Seven years later, the system struggles to deliver above 4,000 megawatts for a population of 200 million despite a total installed capacity of 12,522MW estimated by USAID, while demand is put at between 20,000MW and 30,000MW. Energy for Growth Hub, a US non-profit, estimates that businesses and homes through diesel and petro-fired generators privately generate about 1,400MW, adding 40 per cent to production costs and rendering local products uncompetitive. By 2018, said the World Bank, only 56.5 per cent of the Nigerian population had access to electricity, compared to 96 per cent in Egypt, 83 per cent in Ghana and South Africa 91.2 per cent.
A holistic transformational policy is required to change the narrative: though everyone acknowledges that the entire power value chain, generation, transmission, distribution and even regulation, are in crisis, the solution should start with the DisCos, jointly owned by investors and the state.
The way forward is for government to subsidise meter acquisition and supply as an emergency programme to replace the current perennial subsidy that in reality, does not help a majority of consumers, but goes instead to the heavily-indebted and incompetent DisCos through the fraudulent estimated billing imposed on the un-metered. When they took over in 2013, the 11 DisCos were committed to provide 4.92 million prepaid meters in three years at over 1.6 million units per year. By December 2018, said NERC, only 3.7 million of their 8.8 million customers were metered. This was achieved partly with a N27 billion intervention by the government and its Meter Acquisition Providers scheme.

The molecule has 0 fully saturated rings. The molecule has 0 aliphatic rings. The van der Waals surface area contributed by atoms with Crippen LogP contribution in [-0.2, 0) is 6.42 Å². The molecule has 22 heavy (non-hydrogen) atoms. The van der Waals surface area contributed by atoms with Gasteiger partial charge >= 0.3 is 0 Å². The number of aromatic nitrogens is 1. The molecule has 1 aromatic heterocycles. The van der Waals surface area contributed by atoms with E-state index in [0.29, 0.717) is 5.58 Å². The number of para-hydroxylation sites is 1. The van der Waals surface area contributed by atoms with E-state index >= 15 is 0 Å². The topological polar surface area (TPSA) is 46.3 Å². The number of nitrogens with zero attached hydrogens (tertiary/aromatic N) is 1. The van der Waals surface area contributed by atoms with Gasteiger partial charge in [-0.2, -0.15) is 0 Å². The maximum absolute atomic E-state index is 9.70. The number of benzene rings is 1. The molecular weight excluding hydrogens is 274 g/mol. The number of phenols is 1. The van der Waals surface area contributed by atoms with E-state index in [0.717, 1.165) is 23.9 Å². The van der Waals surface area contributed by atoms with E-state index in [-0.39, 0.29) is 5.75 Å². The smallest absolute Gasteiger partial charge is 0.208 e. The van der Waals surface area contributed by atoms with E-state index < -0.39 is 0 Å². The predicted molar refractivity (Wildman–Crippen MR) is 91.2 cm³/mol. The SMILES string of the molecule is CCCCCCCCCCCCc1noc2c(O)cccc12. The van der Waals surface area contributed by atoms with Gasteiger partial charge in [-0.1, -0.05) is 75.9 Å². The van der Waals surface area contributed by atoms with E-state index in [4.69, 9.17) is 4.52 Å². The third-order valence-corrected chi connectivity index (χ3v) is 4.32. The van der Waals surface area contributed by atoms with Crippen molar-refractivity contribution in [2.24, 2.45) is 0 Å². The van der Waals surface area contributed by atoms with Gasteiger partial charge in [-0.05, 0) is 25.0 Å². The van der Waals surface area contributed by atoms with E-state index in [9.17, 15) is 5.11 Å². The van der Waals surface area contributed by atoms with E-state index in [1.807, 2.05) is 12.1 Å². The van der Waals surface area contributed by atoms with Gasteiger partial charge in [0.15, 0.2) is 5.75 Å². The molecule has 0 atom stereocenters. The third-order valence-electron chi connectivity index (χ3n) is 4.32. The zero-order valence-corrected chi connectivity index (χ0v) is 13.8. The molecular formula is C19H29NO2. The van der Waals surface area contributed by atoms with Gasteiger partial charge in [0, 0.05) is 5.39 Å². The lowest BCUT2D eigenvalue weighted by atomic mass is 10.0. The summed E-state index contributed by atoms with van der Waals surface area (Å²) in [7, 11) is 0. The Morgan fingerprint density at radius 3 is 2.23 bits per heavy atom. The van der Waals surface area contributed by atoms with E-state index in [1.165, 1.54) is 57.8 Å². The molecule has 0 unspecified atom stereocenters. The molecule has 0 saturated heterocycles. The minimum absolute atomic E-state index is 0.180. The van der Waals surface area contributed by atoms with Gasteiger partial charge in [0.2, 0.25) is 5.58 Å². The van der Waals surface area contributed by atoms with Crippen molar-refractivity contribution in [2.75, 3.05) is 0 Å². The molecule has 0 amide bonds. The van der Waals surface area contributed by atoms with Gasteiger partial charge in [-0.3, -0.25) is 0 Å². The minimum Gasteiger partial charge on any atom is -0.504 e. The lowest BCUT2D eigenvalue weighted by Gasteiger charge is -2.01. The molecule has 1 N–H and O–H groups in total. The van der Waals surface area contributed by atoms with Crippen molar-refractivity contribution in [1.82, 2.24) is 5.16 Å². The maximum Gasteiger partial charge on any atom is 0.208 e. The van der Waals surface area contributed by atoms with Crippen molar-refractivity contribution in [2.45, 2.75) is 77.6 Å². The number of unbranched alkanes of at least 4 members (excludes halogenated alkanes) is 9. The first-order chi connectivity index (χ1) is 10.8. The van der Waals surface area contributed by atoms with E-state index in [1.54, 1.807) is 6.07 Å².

There should be a definite short timeline to provide all customers with prepaid meters. After that, the CRTs should be the norm and estimated billing criminalised. The CRT should only apply to customers from government, commercial and industrial categories whose consumption exceeds a given MWh per year.
Government should also immediately fulfil all its obligations under the ESPR, post-privatisation agreements, as minority stakeholders in the DisCos and as regulator. Operators should be compelled to meet their commitments, while existing pacts should be harmonised, including the latest with Siemens.